From BiblePortal Wikipedia

Hastings' Dictionary of the Bible [1]

ZERUIAH . The mother of David’s officers Abishai, Joab, and Asahel, who are always referred to as ‘sons of Zerulah.’ The father’s name is never mentioned, and he may have died early; or the mother may have been so remarkable a woman that her husband’s name was not preserved; or we have a survival of the ancient custom of tracing kinship through the female line.

In  1 Chronicles 2:16 Zeruiah and Abigail are called ‘sisters of the sons of Jesse,’ but in   2 Samuel 17:25 Abigail is called the daughter of Nahash. It seems more probable that for Nahash in   2 Samuel 17:25 we ought to read Jesse , than that Jesse’s wife had previously been married to Nahash the Ammonite. According to this view, Zeruiah would be the daughter of Jesse and sister of David.

W. F. Boyd.

Fausset's Bible Dictionary [2]

Mother of Abishai (called so from Ishai = Jesse), Joab, and Asahel, "the sons of Zeruiah"; sister of Abigail and of the sons of Jesse ( 1 Chronicles 2:13-17). The father of her three sons is nowhere mentioned, because their more famous mother challenged the greater attention. Josephus preserves a tradition that he was named Souri (Ant. 7:1, Section 3). Nahash was father of Zeruiah and Abigail. (See Nahash .) At his death their mother married Jesse, by whom she bore David ( 2 Samuel 17:25;  1 Chronicles 2:16). Therefore Zeruiah and Abigail are called "David's (half) sisters," but not Jesse's daughters.

Morrish Bible Dictionary [3]

Described with Abigail as 'sisters of the sons of Jesse.' They may have been half-sisters (Abigail was the daughter of Nahash,  2 Samuel 17:25 ). Zeruiah had three sons, Joab, Abishai, and Asahel, the leaders of David's army; but it is not stated who was her husband. David declared, after the murder of Abner, that the sons of Zeruiah were too hard for him.  1 Samuel 26:6;  2 Samuel 2:13,18;  2 Samuel 16:9,10; etc.

Smith's Bible Dictionary [4]

Zeru'iah. (Balsam). The mother of the three leading heroes of David's army - Abishai, Joah and Asahel - known as the "sons of Zeruiah." Of Zeruiah's husband, there is no mention in the Bible. (B.C. before 1046).

Holman Bible Dictionary [5]

 2 Samuel 2:18 1 Chronicles 2:16 2 Samuel 17:25

American Tract Society Bible Dictionary [6]

Sister of David, and mother of his famous generals, Joab, Abishai, and Asahel,  1 Chronicles 2:16 . Her husband is unknown.

Easton's Bible Dictionary [7]

 1 Chronicles 2:16

Hawker's Poor Man's Concordance And Dictionary [8]

Well known in David's history. Perhaps from Tsarar, chains.

Cyclopedia of Biblical, Theological and Ecclesiastical Literature [9]

(Heb. Tseruyah', צְרוּיָה [ 1 Samuel 14:1 צְריָּה , Wounded [Gesen.] or Balsam [F Ü rst]; Sept and Josephus, Σαρουϊ v Α ; Vulg. Sarvia ) , a woman noted as the mother of the three leading heroes of David's army-Abishai, Joab, and Asahel the sons of Zeruiah ( 1 Samuel 26:6;  2 Samuel 2:18;  1 Kings 1:7, etc.). B.C. ante 1046. She and Abigail are specified in the genealogy of David's family in  1 Chronicles 2:13-17 as "sisters of the sons of Jesse" ( 1 Chronicles 2:16; comp. Josephus, Ant. 6: 10,1). The expression is in itself enough to raise a suspicion that she was not a daughter of Jesse, a suspicion which is corroborated by the statement of  2 Samuel 17:25, that Abigail was the daughter of Nahash. Abigail being apparently the younger of the two women, it is a probable inference that they were both the daughters of Nahash, but whether this Nahash be as Prof. Stanley has ingeniously conjectured-the king of the Ammonites and the former husband of Jesse's wife, or some other person unknown, must forever remain a mere conjecture. (See David); (See Nahash).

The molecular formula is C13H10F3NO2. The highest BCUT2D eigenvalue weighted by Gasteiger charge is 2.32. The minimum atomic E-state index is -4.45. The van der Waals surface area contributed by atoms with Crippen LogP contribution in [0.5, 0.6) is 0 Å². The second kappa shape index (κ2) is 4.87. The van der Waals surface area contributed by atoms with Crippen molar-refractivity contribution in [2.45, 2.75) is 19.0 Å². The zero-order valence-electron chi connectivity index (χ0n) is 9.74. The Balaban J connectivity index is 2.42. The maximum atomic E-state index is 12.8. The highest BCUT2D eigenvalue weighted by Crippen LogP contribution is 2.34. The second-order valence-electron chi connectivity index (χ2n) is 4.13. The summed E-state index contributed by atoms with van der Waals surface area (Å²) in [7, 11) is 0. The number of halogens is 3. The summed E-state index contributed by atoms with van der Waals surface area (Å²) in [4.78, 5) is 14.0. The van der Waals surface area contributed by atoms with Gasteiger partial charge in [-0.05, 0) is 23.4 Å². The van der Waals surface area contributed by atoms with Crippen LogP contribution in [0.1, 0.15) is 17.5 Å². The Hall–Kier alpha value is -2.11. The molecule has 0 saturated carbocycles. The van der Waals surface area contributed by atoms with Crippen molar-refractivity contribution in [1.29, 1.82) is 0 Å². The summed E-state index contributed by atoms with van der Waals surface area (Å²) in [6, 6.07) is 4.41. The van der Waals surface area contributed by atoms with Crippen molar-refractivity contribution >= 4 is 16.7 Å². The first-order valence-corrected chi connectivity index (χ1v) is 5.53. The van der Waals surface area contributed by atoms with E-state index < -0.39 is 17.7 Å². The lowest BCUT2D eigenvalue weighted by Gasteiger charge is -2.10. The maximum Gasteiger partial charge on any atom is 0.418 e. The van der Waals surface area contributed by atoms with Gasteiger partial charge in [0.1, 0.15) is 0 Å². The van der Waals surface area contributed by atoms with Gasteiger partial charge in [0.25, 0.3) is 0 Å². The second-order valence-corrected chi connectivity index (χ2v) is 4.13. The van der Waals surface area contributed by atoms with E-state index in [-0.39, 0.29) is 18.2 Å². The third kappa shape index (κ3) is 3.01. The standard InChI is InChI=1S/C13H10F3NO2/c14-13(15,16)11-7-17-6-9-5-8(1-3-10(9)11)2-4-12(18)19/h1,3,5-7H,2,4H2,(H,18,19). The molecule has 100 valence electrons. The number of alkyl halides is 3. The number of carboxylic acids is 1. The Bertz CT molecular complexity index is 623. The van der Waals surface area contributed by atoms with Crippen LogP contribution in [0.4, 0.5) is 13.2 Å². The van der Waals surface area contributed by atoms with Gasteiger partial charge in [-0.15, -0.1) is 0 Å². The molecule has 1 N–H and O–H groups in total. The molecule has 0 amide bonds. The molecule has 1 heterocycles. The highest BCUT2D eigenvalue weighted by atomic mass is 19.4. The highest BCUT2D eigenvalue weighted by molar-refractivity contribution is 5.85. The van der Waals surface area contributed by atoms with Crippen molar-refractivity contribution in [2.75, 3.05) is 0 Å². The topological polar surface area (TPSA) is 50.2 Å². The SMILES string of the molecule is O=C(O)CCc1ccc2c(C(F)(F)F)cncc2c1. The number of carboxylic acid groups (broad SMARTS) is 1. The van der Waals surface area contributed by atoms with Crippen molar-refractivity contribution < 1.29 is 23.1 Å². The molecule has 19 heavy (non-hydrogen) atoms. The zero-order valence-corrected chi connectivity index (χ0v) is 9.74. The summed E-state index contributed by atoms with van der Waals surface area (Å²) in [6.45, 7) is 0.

Her relation to Jessen (in the original Ishai) is expressed in the name of her son Abishai. Of Zeruiah's husband there is no mention in the Bible. Josephus (Anf. 7:3) explicitly states that his name was Souri ( Σουρί ) , but no corroboration of the statement appears to have been discovered in the Jewish traditions, nor does Josephus himself refer to it again. The mother of such remarkable sons must herself have been a remarkable woman, and this may account for the fact, unusual if not unique, that the family is always called after her, and that her husband's name has not been considered worthy of preservation in the sacred records.

International Standard Bible Encyclopedia [10]

zḗ - rōō - ı̄´a , zḗ - rōō´ya ( צרוּיה , cerūyāh , צריה , ceruyāh (  2 Samuel 14:1;  2 Samuel 16:10 ), meaning uncertain; Σαρουία , Sarouı́a ): In  2 Samuel 2:18;  2 Samuel 17:25;  1 Chronicles 2:16 , and elsewhere where the names Joab, Abishai, occur. According to  1 Chronicles 2:16 a sister of David and mother of Joab, Abishai and Asahel, the two former being always referred to as sons of Zeruiah. This latter fact is explained by some as pointing to a type of marriage by which the children belonged to their mother's clan (compare Abimelech,   Judges 8:31;  Judges 9:1 ff); by others as being due to her husband's early death; and again as a proof of the mother in this case being the stronger personality. Either of the last two reasons may be the correct one, and plenty of parallels from the village names of boys today can be produced to illustrate both explanations. According to   2 Samuel 2:32 , her husband was buried at Bethlehem. In  2 Samuel 17:25 , "Abigal the daughter of Nahash" is said to be her sister. See Abigail .

Kitto's Popular Cyclopedia of Biblial Literature [11]

Zerui´ah (wounded), daughter of Jesse, sister of David (), and mother of Joab, Abishai, and Asahel (; ; ; ).